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The Biggest Basilica Cistern of Constantinople Re-opens

By Dimosthenis Vasiloudis

The Basilica Cistern
The Basilica Cistern, in Istanbul,Turkey. Credit: Wikipedia/Moise Nicu/CC BY 3.0

The biggest Byzantine Basilica Cistern in Constantinople opens its doors once again after five years of renovation. For a long time, it was an unknown construction to the Ottoman residents of the city.

By Dimosthenis Vasiloudis

The Basilica Cistern is one of the most magnificent byzantine underground structures of Constantinople, located southwest of Hagia Sofia. Following the completion of restoration on the Basilica Cistern, which began in 2017, its doors are now once again open to the public.

The underground basilica which hosted James Bond (Good Kisses from Russia) threatened to collapse at the slightest jolt, explains Aysen Kaya, deputy director of heritage at the municipality of Istanbul.

Renovation included earthquake strengthening and the changing of the lighting in the new museum, forming a new aesthetic which reveals the immensity of the places. Likewise, the refurbishment made it possible to protect this essential 1,500-year-old monument with the installation of a new footbridge. The previous walkway was fitted out for visitors at 1.60 meters above the ground to bring the stroll to less than 50 cm above the pavements. This would be made visible for the first time underwater.

It has been completely shut down since the coronavirus pandemic in 2020, allowing workers to strengthen and clean up the water palace. Steel rods were stretched across the cornices of the 336 columns holding up the subterranean ceiling and  arranged in twelve rows of twenty-eight. The pink brick walls have also been cleared of traces of past, less elegant renovation efforts.

New visitors can now enter into the mystical underworld water of Byzantine Μiddle Αges. Locally known as Yerebatan Saray (Turkish: underground palace) or Yerebatan Sarnıcı (Turkish: underground tank), The Basilica Cistern or Cisterna of Illus (Greek kinsterne=κινστέρνη), is the largest underground water tank built in the city, measuring approximately 141 × 66.5 meters in plan and with a capacity of 78,000 m3. It is located on the first hill of the city about 150 meters southwest of Hagia Sophia in the Sultanahmet area of the historic center.

It was part of a network of more than a hundred others begun by the early Eastern Romans. Because of its location under a large public square on the First Hill of Constantinople, the Stoa Basilica, it was named the Basilica. It was said to be built between the 3rd and 4th centuries, and if claims are to be believed, around seven thousand slaves were involved in the construction of the cistern.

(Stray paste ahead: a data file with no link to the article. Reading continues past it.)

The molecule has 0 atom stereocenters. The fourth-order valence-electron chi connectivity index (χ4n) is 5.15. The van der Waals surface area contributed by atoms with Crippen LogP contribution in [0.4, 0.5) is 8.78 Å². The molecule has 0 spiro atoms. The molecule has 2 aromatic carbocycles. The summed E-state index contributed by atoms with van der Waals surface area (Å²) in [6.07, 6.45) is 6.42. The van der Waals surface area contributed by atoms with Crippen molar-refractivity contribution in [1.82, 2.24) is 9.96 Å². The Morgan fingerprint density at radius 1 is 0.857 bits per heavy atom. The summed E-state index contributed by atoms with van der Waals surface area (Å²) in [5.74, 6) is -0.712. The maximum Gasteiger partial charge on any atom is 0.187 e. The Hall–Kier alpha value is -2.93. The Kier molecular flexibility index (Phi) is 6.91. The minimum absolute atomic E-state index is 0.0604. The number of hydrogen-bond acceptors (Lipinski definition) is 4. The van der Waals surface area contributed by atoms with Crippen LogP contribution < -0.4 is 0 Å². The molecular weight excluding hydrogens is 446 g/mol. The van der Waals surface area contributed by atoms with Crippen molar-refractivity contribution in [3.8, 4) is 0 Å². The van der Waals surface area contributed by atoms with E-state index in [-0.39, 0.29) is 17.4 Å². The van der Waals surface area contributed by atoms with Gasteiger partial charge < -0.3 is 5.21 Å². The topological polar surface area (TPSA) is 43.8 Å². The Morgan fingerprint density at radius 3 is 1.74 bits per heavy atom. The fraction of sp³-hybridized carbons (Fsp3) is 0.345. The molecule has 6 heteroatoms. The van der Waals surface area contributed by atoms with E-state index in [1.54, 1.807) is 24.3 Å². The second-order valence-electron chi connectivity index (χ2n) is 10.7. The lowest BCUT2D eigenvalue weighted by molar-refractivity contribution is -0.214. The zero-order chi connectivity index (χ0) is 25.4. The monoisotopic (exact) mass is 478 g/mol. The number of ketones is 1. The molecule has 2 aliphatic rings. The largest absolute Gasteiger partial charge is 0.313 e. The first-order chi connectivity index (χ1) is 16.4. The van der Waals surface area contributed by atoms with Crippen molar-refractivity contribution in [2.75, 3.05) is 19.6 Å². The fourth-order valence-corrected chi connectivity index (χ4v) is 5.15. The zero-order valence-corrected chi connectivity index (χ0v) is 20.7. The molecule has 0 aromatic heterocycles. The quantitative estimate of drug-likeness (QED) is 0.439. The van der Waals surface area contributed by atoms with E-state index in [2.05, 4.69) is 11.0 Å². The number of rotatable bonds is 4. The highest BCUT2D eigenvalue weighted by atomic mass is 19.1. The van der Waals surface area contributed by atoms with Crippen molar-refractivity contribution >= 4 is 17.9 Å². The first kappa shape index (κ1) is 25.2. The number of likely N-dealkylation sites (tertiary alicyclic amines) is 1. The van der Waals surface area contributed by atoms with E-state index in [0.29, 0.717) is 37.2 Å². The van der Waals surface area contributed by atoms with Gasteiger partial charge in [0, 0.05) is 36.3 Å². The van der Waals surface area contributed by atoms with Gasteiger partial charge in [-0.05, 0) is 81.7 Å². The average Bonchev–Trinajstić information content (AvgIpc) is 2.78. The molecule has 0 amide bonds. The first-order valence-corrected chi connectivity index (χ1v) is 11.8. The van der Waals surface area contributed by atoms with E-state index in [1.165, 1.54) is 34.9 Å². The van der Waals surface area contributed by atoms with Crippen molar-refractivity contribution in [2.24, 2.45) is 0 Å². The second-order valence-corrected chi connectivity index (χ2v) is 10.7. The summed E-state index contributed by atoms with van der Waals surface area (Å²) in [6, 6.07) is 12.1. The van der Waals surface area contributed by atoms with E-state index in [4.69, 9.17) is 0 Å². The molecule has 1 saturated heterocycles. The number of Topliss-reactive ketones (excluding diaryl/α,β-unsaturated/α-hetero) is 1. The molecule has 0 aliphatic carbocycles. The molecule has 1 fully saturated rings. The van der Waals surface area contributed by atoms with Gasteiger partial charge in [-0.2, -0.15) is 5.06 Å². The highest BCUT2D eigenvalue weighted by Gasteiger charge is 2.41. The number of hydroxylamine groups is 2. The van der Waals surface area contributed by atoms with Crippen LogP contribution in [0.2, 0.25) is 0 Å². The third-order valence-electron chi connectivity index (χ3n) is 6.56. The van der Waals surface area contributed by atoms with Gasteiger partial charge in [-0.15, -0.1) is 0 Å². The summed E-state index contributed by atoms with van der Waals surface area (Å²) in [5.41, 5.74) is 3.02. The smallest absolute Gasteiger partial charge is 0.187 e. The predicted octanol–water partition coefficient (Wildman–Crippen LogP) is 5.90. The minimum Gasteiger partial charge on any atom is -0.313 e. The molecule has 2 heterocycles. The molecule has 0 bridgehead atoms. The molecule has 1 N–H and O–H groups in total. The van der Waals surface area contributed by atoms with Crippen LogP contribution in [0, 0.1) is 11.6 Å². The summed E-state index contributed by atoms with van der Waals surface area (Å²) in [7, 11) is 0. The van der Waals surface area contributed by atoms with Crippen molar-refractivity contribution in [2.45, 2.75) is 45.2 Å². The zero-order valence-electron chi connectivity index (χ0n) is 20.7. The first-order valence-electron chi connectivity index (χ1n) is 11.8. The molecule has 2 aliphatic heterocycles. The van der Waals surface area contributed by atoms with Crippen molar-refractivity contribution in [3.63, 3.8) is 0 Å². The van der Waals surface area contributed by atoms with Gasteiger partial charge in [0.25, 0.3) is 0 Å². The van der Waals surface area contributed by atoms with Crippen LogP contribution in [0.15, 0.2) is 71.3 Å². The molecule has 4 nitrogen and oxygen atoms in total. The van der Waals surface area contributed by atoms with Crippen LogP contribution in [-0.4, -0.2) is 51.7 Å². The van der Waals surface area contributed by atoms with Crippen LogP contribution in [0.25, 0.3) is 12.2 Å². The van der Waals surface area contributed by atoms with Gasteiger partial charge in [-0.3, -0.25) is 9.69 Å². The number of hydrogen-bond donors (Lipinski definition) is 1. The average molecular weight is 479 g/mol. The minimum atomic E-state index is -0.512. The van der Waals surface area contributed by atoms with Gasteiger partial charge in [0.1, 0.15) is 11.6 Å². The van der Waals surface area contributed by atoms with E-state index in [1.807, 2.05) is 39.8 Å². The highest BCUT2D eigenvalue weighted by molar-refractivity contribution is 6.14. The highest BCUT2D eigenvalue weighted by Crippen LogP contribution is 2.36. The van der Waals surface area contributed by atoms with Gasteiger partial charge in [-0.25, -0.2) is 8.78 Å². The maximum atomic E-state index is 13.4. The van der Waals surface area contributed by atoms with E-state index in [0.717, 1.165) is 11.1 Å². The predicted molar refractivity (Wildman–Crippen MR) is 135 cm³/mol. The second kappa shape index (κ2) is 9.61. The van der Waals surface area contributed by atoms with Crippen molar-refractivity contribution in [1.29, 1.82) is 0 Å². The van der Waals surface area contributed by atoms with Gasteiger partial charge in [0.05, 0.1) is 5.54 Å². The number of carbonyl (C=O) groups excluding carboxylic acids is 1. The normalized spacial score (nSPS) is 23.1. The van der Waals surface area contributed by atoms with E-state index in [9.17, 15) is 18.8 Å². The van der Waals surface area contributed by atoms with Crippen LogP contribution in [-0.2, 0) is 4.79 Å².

The Basilica Cistern: A landmark of Byzantine engineering

The Stoa was probably built by Constantine the Great but was destroyed around 475. When the cistern was rebuilt around 542 by Emperor Justinian I after the period of the Nika Riots, it looked much as it does today. Its purpose was to supply water to Constantinople throughout the Byzantine period and to supply water to the adjacent Great Palace, where the Byzantine emperor was situated.

The cistern was one of Justinian’s most important public works and an excellent example of Byzantine engineering. The Greek historian Procopius of Caesarea described the cistern in his work ‘the Buildings’ in detail, noting that fresh water was brought into it by means of a conduit while a quantity of water was also stored there, which was usually abundant in seasons other than summer.

After the conquest of the city by the Ottomans, knowledge of the cistern seems to have been lost, but it was later discovered by Pierre Gilles (or Petrus Gyllius, 1490 – 1555) during his tour of Constantinople in the mid-16th century. Gilles describes how the residents had no knowledge of the reservoir’s existence despite the fact that they pumped water and caught fish by throwing buckets into the basements of their houses.

After the Fall of Constantinople, the water from the Royal Cistern was used in the irrigation of the gardens at the Topkapi Palace (Topkapi Sarayi). From the 18th to the middle of the 20th century, restoration works were carried out to preserve the cistern, which, after a renovation that began in 1985, had been open to the general public since 1987. It is one of the most important and oldest public spaces, and musical concerts are held in its space with excellent acoustics.

As part of restoration efforts which commenced in 2017, the ties fixing the columns to each other were renewed to support the structure during a possible earthquake. The entrance hall of the cistern was also redesigned while the lighting was renovated. The cistern now hosts visitors with an exhibition themed “light.”

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